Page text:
Two Tunes of Education Policy Never Harmonize

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Two Tunes of Education Policy Never Harmonize

The homepage of the Ministry of Education (MOE) has an average of 10 visits a day from students wishing to report their schools for illegal activity. Their two paramount concerns are their schools’ violation of the laws regulating the number of practice examinations they can take for the all-important university entrance exams (twice a year in the case of the third grade of high school), and schools forcing them to stay behind for ‘after-school study’, a tradition ironically called ‘voluntary study’ in Korean.

These two things are mainly regulated by the MOE, not local education offices, although education offices in each province and city take charge of virtually all aspects of education. The education minister has announced that he will take a firm stand against excessive practice tests and ‘voluntary study’.

However, prior to the summer vacation, most ‘hagwons’ arrange tests running from June 15 to 21. ‘Hagwons’ are after-class study centers common throughout Korea - so common that students who don‘t attend are likely to feel they are being left behind. This practice has caused controversy in the educational circle.

A high-school student reported that his school publicly denounced those who failed to enter trial examinations to shame them into participation.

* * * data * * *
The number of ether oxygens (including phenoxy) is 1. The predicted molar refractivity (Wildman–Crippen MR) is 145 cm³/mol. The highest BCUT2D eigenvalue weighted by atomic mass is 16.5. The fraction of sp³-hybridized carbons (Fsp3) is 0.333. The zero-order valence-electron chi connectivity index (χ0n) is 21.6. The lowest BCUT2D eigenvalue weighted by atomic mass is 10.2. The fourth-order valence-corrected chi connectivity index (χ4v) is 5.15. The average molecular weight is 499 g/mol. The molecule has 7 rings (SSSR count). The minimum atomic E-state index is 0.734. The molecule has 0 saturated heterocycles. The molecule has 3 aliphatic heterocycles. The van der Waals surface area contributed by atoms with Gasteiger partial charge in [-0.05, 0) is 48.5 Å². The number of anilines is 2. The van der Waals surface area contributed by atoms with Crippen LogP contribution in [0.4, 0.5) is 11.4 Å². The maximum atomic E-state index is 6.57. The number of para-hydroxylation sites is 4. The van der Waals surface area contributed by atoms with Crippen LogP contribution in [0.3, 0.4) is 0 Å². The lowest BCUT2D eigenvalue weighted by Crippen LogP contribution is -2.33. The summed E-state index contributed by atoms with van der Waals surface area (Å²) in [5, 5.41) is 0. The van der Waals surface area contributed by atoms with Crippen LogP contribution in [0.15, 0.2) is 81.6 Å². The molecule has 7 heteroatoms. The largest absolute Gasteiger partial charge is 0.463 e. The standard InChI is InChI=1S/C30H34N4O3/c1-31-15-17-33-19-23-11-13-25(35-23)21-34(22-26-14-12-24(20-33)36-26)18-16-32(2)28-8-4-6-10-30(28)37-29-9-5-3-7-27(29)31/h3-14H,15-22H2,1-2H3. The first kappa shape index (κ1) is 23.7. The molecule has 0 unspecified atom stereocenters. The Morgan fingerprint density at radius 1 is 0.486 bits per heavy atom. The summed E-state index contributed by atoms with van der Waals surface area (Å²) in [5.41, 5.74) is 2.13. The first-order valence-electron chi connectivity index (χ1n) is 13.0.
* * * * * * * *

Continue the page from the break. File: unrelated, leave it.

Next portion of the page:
In response to the students’ protests, the MOE has asked local education offices to crack down on these practices, adding the proviso that, “It’s our duty to make policies, but not to enforce them.”

However, education offices are complaining that the regulations are too uniform and indiscriminate to be applied to the present circumstances.

Equally contentious is the matter of private tuition. The ban on extra home education has been ruled unconstitutional and the MOE has admitted that its attempt to bar private tuition was illegal. The education ministry vowed to impose standards on the amount of money students should pay for private learning. This presents another minefield, as the price parents and students are prepared to pay varies according to income and the importance placed on extra tuition. The education committee charged with standardizing the maximum limit on private tutoring are finding it a challenge. Still, high-ranking officials at the MOE are insisting on the need to set up standard which discriminates between reasonable and over-priced private tuition.

President Kim Dae-jung once vowed to designate the post of education minister as a deputy prime ministerial-level position in order to lend more support to this area of government.

A Seoul Metropolitan Office of Education insider pointed out, “The post of deputy prime minister shouldn’t be devoted to regulating trial examinations, ‘self-study’, or standardizing fees for private tuition.“

Commentators argue that the MOE should relinquish its role in these matters to the more savvy education offices, according to region.




by Kang Hong-jun

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